Almost Half of Prostate Cancer Deaths Could Be Predicted Before the Age of 50
A recent study has found that nearly half of deaths from prostate cancer can be detected before men reach the age of 50.
Prostate cancer screening is considered controversial by many. Screening for prostate cancer currently first involves a blood test that examines the levels of the prostate specific antigen, or PSA. However, simply having a high PSA level is not indicative of having cancer; according to Reuters, a biopsy is necessary as well, and many men do not undergo the biopsies. In addition, many men receive aggressive treatments that leave side effects like incontinence and erectile dysfunction, even if their prostate cancer was not a life-threatening one.
Regardless, one study indicated that a high PSA level at the age of 60 is strongly linked to death from prostate cancer by the age of 85. Looking earlier, a recent study looked at the effects of PSA screening on younger men. The researchers examined data from the Malmo Preventative Project, a study that compiled data on 21,277 men between the ages of 27 and 52. As participants in the study, all of the men contributed blood samples; six years later, 4,922 gave a second blood sample. The researchers looked in particular at men who were around the ages of 40 to 55.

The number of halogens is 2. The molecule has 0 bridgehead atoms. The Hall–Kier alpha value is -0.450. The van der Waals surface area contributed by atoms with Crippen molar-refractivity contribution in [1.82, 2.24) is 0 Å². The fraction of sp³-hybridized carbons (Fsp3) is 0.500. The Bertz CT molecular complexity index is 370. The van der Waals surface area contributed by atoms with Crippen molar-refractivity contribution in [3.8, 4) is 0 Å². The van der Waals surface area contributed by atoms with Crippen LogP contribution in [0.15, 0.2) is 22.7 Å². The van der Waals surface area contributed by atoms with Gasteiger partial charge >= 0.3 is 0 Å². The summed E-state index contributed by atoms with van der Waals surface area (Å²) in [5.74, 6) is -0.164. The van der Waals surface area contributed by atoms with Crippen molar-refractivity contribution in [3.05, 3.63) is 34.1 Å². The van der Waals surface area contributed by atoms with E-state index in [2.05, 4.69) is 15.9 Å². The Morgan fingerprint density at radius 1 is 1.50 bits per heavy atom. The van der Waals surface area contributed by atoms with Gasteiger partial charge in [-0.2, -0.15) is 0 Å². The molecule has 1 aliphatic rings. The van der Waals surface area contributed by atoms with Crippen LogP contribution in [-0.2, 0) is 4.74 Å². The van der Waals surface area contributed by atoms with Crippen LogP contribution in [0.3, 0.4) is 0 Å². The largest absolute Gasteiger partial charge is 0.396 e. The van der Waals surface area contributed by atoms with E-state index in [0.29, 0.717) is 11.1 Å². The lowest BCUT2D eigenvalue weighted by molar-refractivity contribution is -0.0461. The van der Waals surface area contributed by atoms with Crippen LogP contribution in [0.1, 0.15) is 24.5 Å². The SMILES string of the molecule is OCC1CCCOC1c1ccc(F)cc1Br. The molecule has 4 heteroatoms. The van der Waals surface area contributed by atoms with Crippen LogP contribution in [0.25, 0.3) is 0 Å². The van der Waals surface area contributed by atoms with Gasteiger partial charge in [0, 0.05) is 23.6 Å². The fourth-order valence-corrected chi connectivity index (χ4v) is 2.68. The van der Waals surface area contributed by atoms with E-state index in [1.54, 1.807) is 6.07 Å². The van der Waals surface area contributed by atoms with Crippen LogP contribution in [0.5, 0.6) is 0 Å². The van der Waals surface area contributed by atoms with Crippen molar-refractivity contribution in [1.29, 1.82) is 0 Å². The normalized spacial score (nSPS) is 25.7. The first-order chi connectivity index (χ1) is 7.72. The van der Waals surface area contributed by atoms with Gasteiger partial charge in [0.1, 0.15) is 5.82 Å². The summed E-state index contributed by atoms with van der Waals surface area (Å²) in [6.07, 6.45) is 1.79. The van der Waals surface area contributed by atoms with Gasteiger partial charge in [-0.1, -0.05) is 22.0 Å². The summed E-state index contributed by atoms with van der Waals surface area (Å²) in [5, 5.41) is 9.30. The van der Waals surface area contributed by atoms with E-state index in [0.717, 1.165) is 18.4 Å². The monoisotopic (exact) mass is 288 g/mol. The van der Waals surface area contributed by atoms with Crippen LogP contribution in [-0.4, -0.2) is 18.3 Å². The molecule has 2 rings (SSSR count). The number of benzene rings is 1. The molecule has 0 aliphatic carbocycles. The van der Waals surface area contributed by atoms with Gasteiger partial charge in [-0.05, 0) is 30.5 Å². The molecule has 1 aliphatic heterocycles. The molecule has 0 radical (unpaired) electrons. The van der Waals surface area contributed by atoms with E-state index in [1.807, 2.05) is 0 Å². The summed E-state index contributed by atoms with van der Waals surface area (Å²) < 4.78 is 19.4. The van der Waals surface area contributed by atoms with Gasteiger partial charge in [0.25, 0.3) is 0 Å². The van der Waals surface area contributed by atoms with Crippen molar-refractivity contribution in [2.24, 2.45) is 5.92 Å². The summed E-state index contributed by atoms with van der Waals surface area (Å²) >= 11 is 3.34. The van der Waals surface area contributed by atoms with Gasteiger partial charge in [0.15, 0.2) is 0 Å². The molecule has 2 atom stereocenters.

In the 25 to 30 years following the study, men whose PSA levels placed them in the highest 10 percent, with a PSA of 1.5 ng/ml or greater, amounted to 44 percent of the deaths from prostate cancer. They were about 10 times more likely to die from the disease than the men in the lowest 25 percent.
The study found that screening before the age of 40 caught two few cancers, while waiting until the age of 50 meant that too many cancers would be missed until they had progressed. However, screening men between the age of 45 and 49 caught 44 percent of the cancers that would go on to be deadly, BBC reports.
The researchers suggest that all men should be screened in their mid- to late forties. If the PSA is high, they should return for frequent screenings. If not, they can go without screenings until their early fifties.
The study was published in the journal BMJ.